Hong Kong reported 128 new coronavirus cases — 103 locally transmitted — on Sunday, the fifth consecutive day of a three-digit spike in cases.
The city also announced tougher rules against the pandemic and sought the central government’s help in its anti-pandemic battle.
The overall case tally stood at 2,633, with 18 deaths. Over 100 COVID-19 patients were awaiting admission to hospitals, whose capacity was under pressure from the case load, according to Hong Kong’s Hospital Authority.
In an attempt to plug a potential hole in transmission control, the Hong Kong government announced on Sunday that starting Wednesday, passenger ships and vessels without cargo trade in Hong Kong would not be allowed to change their crews in the city until the outbreak is under control.
Starting Wednesday, passenger ships and vessels without cargo trade in Hong Kong would not be allowed to change their crews in the city until the outbreak is under control
Crew members will also be required to obtain proof that they have tested negative for the virus within 48 hours before flying to the city, and they must directly report to their ships without lingering in urban areas.
The decision came shortly before the city recorded 25 imported cases on Sunday, including eight seafarers arriving from overseas. At least 12 other sailors had been confirmed as being infected over the past week. Multiple health experts have warned that unrestricted sea crew changes at the city’s port could be a source of the ongoing third wave of outbreak.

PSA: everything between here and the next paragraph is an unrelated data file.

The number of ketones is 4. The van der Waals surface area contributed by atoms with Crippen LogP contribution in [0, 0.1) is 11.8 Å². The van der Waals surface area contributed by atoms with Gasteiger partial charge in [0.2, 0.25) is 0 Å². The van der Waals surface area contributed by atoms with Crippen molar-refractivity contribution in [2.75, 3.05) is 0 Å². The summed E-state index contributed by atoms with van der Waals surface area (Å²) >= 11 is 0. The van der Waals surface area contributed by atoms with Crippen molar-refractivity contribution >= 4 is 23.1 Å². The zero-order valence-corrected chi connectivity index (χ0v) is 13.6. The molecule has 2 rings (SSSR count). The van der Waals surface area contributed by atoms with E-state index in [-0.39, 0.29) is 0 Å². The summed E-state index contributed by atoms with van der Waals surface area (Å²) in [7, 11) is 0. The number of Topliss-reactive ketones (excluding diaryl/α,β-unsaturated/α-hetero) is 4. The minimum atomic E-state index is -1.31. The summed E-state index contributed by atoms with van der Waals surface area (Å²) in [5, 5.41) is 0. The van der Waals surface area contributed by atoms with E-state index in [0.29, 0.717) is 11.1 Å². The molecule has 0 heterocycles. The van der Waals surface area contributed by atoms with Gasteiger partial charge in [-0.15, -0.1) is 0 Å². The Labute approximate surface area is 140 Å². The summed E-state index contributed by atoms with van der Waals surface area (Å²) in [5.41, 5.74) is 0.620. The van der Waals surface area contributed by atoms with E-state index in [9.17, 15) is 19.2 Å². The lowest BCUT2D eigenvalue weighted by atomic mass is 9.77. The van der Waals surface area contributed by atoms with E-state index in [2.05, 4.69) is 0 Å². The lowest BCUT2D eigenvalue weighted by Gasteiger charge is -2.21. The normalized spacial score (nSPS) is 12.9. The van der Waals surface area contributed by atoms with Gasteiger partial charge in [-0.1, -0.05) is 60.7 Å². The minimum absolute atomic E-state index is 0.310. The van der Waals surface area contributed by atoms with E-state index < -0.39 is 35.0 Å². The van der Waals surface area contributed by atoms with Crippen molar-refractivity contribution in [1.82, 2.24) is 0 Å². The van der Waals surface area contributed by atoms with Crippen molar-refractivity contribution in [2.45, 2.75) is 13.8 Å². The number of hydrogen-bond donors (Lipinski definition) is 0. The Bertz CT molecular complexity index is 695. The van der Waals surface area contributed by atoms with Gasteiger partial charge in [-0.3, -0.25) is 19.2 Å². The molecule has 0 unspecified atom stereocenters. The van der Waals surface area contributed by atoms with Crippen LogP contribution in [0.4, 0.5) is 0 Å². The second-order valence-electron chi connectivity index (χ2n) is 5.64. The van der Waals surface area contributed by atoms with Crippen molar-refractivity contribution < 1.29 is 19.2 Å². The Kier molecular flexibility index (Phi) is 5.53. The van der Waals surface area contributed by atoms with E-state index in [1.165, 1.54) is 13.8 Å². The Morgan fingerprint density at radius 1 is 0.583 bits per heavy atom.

In light of the city’s overstretched public health system, two local political organizations — the Democratic Alliance for the Betterment and Progress and the Federation of Trade Unions met with the Liaison Office of the Central People’s Government in the Hong Kong Special Administrative Region on Saturday, seeking the central government’s help for Hong Kong in the battle.
DAB Chairwoman Starry Lee Wai-king said the central government attached great importance to the health of Hong Kong people. It would therefore provide all necessary support for the SAR’s fight against the epidemic, including medical supplies, testing and retrofitting of the AsiaWorld-Expo into a “mobile cabin hospital”.
Also on Saturday, Chief Executive Carrie Lam Cheng Yuet-ngor said in a statement that the central government has worked hard to care for and support the people of Hong Kong during the epidemic. The latest step was to help enhance the city's testing capability and convert the Expo exhibition center into a makeshift hospital at her request, she said.
Lam dismissed rumors that the mainland offered assistance in order to help it collect Hong Kong people’s personal data, and she slammed negative comments about the central government’s support and assistance for the SAR, saying the remarks were aimed at “damaging the relationship between the central authorities and the HKSAR”.
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